May 2015        

Lies, damned lies, and statistics

Alan Hanlon

On 21 April, Right2Water organised another peaceful demonstration of the working class opposed to the privatisation of water and the whole campaign of austerity and forced emigration launched in 2008.
     There were more than 80,000 on the demonstration in Dublin from all parts of the country. Once more the bourgeois yellow media tried to claim there were only 30,000 there. This is laughable, and a clear indication that the yellow press cannot report the truth but have to play along with the government propaganda machine that the numbers are going down.
     Leaving aside the issuing of bills to dead people, the €50 million paid in consultants’ fees in 2013, the bonus culture, undrinkable water in parts of the country, and the Siteserv farce, the propaganda continues.
     At the beginning of February, Irish Water claimed that “over half the households expected to pay bills had registered their details with Irish Water.” They said 850,000 homes had provided their details, out of 1½ million customers. Unfortunately for Irish Water, 400,000 of these are homes with their own septic tanks and wells or are part of group schemes. They won’t in fact be paying any water charges to Irish Water but are registering to get Alan Kelly’s generous grant of taxpayers’ money.
     So the actual figure was 450,000 at that time, out of 1½ million households. Of these, about 35,000 returned their packages with no details but were registered anyway. An unknown number wrote “Return to sender” or “No contract” on the envelope, and were also registered. Irish Water also got customers’ details from An Bord Gáis. In effect, then, fewer than 400,000 had signed up by February.
     According to the 2011 census there are 1,994,845 dwellings in the state. Of these, 334,374 were vacant at the time of the census. The figures for local property tax just published by the Revenue Commissioners show that a total of 1.86 million households made returns or were exempt. This, according to the Revenue Commissioners, is a compliance rate of 96 per cent. This, then, indicates a figure of 1.9 million households, which is consistent with the census figure.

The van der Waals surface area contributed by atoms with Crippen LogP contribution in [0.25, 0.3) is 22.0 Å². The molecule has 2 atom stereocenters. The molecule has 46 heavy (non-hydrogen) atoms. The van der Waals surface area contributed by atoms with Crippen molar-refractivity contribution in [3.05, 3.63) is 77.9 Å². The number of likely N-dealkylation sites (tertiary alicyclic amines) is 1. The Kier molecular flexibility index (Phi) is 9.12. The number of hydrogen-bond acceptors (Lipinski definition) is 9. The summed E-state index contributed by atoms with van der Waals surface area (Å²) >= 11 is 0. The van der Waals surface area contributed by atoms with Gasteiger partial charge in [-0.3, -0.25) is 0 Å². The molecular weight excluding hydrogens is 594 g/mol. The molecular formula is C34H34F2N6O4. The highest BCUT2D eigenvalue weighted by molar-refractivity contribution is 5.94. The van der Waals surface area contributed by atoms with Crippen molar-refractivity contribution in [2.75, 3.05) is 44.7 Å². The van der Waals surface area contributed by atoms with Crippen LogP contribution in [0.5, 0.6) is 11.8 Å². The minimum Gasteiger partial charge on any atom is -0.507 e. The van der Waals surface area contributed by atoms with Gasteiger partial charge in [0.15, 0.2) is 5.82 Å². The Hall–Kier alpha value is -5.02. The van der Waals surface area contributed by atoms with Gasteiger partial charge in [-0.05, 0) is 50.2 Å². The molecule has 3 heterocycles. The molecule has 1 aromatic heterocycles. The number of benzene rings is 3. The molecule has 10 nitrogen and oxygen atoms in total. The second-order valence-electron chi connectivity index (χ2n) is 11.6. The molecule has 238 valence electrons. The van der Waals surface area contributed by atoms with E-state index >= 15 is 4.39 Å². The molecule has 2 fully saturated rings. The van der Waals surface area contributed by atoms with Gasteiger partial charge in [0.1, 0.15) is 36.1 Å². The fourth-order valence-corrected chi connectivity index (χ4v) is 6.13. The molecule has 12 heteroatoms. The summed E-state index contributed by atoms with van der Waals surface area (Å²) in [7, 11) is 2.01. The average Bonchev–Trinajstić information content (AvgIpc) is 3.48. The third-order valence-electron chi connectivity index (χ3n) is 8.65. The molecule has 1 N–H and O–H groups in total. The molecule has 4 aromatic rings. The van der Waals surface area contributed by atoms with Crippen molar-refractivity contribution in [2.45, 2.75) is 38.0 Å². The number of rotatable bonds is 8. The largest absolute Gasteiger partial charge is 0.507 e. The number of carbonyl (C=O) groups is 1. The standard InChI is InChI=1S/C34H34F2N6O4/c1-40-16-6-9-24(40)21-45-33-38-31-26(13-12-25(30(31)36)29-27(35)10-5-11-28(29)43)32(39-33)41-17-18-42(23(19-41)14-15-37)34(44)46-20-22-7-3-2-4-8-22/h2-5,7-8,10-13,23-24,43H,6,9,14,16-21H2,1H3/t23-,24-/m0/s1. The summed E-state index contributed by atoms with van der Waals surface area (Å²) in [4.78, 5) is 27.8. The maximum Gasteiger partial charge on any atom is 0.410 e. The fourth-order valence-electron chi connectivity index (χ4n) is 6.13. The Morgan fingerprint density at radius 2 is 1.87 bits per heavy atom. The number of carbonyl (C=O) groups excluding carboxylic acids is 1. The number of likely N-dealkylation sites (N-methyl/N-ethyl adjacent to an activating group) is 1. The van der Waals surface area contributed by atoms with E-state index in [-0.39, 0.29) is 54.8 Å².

There is a big difference between 1.5 million customers being claimed by Irish Water and the actual number of households. Irish Water originally sent out over 2 million packs. Their web site claims 1.237 million registered, which is 80 per cent—990,000 customers, or 66 per cent of the total number.
     But of course the 990,000 includes the 400,000, as does the 1.5 million. So if the 990,000 is taken as a percentage of the actual number of households, it is 49 per cent—less than half. And bear in mind that a considerable number of these were registered despite their wishes and unknown to themselves. An Bord Gáis, local authorities, the Department of Social Protection, the Revenue Commissioners, the Private Residential Tenancies Board and other groups have all either passed or will pass information to Irish Water, meaning that the figure is definitely less than 49 per cent.
     Another aspect of the misinformation emanating from Irish Water’s Propaganda Department is that the Department of Social Protection has made provision to pay the household grant to 1.3 million households. So even without the protests it was factored in that more than 500,000 would not register.
     Next we have the water meters. Originally these were a water-conservation measure. When that didn’t work they were to discover the leaks. Irish Water claims that 49 per cent of the system is leaking. This was when the local authorities were operating the system. Waterford City and County Councils addressed the water leak problem years ago, but Phil Hogan abolished Waterford City Council when he set up the Irish Water quango.
     More than 500,000 meters were installed up to January, according to Irish Water. They estimate that 60 per cent of the leaks are in the home, so householders will be caught for repairing the leak, regardless of whether it is an ordinary tap leak or a public pipe running through a garden. The very fact that so far not every house has a meter means of course that for the majority of households the bills being issued are notional and not based on actual usage. So much for the “conservation” claim.
     If this were not enough to discredit Irish Water, at least two developers in Waterford have written to Irish Water warning it not to install meters or lay pipes on estates that those developers have under bond with the local authority. If other developers around the country adopt the same policy, Irish Water is in effect dead in the water.

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